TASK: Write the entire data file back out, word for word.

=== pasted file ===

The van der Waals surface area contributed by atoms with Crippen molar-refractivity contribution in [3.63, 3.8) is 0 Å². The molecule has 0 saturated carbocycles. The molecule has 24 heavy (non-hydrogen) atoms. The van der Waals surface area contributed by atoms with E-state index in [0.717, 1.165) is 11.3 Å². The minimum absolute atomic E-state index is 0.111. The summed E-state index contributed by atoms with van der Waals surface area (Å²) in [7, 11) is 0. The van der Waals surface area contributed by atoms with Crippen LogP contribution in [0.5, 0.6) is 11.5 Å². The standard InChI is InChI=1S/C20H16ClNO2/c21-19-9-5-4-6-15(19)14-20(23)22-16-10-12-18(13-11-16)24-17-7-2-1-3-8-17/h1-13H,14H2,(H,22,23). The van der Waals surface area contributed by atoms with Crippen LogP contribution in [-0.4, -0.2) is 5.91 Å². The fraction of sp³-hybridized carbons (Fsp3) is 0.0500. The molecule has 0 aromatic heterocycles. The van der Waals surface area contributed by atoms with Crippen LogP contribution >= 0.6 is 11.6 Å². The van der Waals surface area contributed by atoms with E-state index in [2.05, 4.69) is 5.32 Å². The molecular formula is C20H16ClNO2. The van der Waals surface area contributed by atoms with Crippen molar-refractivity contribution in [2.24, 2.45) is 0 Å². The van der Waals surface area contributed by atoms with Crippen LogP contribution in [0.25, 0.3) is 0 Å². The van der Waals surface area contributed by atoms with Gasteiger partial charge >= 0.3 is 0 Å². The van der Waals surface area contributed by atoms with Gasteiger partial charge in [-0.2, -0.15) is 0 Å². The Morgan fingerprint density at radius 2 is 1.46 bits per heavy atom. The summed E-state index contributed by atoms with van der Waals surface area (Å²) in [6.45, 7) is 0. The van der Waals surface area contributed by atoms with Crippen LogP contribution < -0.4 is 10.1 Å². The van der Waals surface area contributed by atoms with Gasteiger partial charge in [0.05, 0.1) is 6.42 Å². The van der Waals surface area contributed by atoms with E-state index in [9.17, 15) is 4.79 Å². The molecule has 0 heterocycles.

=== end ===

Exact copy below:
The van der Waals surface area contributed by atoms with Crippen molar-refractivity contribution in [3.63, 3.8) is 0 Å². The molecule has 0 saturated carbocycles. The molecule has 24 heavy (non-hydrogen) atoms. The van der Waals surface area contributed by atoms with E-state index in [0.717, 1.165) is 11.3 Å². The minimum absolute atomic E-state index is 0.111. The summed E-state index contributed by atoms with van der Waals surface area (Å²) in [7, 11) is 0. The van der Waals surface area contributed by atoms with Crippen LogP contribution in [0.5, 0.6) is 11.5 Å². The standard InChI is InChI=1S/C20H16ClNO2/c21-19-9-5-4-6-15(19)14-20(23)22-16-10-12-18(13-11-16)24-17-7-2-1-3-8-17/h1-13H,14H2,(H,22,23). The van der Waals surface area contributed by atoms with Crippen LogP contribution in [-0.4, -0.2) is 5.91 Å². The fraction of sp³-hybridized carbons (Fsp3) is 0.0500. The molecule has 0 aromatic heterocycles. The van der Waals surface area contributed by atoms with Crippen LogP contribution >= 0.6 is 11.6 Å². The van der Waals surface area contributed by atoms with E-state index in [2.05, 4.69) is 5.32 Å². The molecular formula is C20H16ClNO2. The van der Waals surface area contributed by atoms with Crippen molar-refractivity contribution in [2.24, 2.45) is 0 Å². The van der Waals surface area contributed by atoms with Crippen LogP contribution in [0.25, 0.3) is 0 Å². The van der Waals surface area contributed by atoms with Gasteiger partial charge >= 0.3 is 0 Å². The van der Waals surface area contributed by atoms with Gasteiger partial charge in [-0.2, -0.15) is 0 Å². The Morgan fingerprint density at radius 2 is 1.46 bits per heavy atom. The summed E-state index contributed by atoms with van der Waals surface area (Å²) in [6.45, 7) is 0. The van der Waals surface area contributed by atoms with Crippen LogP contribution < -0.4 is 10.1 Å². The van der Waals surface area contributed by atoms with Gasteiger partial charge in [0.05, 0.1) is 6.42 Å². The van der Waals surface area contributed by atoms with E-state index in [9.17, 15) is 4.79 Å². The molecule has 0 heterocycles.